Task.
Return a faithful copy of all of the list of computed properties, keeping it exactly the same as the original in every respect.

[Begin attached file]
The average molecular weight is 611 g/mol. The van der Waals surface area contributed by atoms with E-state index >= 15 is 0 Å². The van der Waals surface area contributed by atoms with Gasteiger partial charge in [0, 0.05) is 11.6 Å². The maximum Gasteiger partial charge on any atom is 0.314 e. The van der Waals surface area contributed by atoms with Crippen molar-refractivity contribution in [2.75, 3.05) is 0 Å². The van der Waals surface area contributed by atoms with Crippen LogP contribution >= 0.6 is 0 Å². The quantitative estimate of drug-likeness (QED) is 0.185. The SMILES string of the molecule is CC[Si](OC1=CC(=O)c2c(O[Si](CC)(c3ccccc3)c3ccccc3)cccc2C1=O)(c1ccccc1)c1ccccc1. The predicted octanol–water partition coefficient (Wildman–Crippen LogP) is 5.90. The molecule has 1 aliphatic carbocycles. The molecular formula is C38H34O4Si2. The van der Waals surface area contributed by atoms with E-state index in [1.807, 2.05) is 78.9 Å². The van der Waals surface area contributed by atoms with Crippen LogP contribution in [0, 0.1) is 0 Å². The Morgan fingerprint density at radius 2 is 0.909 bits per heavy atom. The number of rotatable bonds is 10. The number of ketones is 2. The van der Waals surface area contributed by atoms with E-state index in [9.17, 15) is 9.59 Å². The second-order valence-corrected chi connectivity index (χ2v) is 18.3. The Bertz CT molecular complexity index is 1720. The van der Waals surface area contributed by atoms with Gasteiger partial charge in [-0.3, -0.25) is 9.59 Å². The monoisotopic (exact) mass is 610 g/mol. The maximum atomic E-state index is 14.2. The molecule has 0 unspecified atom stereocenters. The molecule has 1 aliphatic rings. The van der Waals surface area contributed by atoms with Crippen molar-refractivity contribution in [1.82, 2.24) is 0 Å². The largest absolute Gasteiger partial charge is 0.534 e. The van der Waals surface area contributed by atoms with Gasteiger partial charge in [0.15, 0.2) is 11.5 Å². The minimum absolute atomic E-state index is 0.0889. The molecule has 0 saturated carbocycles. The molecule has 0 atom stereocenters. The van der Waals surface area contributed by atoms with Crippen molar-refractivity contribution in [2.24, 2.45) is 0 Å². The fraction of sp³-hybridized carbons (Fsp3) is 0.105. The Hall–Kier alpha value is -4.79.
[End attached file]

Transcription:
The average molecular weight is 611 g/mol. The van der Waals surface area contributed by atoms with E-state index >= 15 is 0 Å². The van der Waals surface area contributed by atoms with Gasteiger partial charge in [0, 0.05) is 11.6 Å². The maximum Gasteiger partial charge on any atom is 0.314 e. The van der Waals surface area contributed by atoms with Crippen molar-refractivity contribution in [2.75, 3.05) is 0 Å². The van der Waals surface area contributed by atoms with Crippen LogP contribution >= 0.6 is 0 Å². The quantitative estimate of drug-likeness (QED) is 0.185. The SMILES string of the molecule is CC[Si](OC1=CC(=O)c2c(O[Si](CC)(c3ccccc3)c3ccccc3)cccc2C1=O)(c1ccccc1)c1ccccc1. The predicted octanol–water partition coefficient (Wildman–Crippen LogP) is 5.90. The molecule has 1 aliphatic carbocycles. The molecular formula is C38H34O4Si2. The van der Waals surface area contributed by atoms with E-state index in [1.807, 2.05) is 78.9 Å². The van der Waals surface area contributed by atoms with Crippen LogP contribution in [0, 0.1) is 0 Å². The Morgan fingerprint density at radius 2 is 0.909 bits per heavy atom. The number of rotatable bonds is 10. The number of ketones is 2. The van der Waals surface area contributed by atoms with E-state index in [9.17, 15) is 9.59 Å². The second-order valence-corrected chi connectivity index (χ2v) is 18.3. The Bertz CT molecular complexity index is 1720. The van der Waals surface area contributed by atoms with Gasteiger partial charge in [-0.3, -0.25) is 9.59 Å². The monoisotopic (exact) mass is 610 g/mol. The maximum atomic E-state index is 14.2. The molecule has 0 unspecified atom stereocenters. The molecule has 1 aliphatic rings. The van der Waals surface area contributed by atoms with Crippen molar-refractivity contribution in [1.82, 2.24) is 0 Å². The largest absolute Gasteiger partial charge is 0.534 e. The van der Waals surface area contributed by atoms with Gasteiger partial charge in [0.15, 0.2) is 11.5 Å². The minimum absolute atomic E-state index is 0.0889. The molecule has 0 saturated carbocycles. The molecule has 0 atom stereocenters. The van der Waals surface area contributed by atoms with Crippen molar-refractivity contribution in [2.24, 2.45) is 0 Å². The fraction of sp³-hybridized carbons (Fsp3) is 0.105. The Hall–Kier alpha value is -4.79.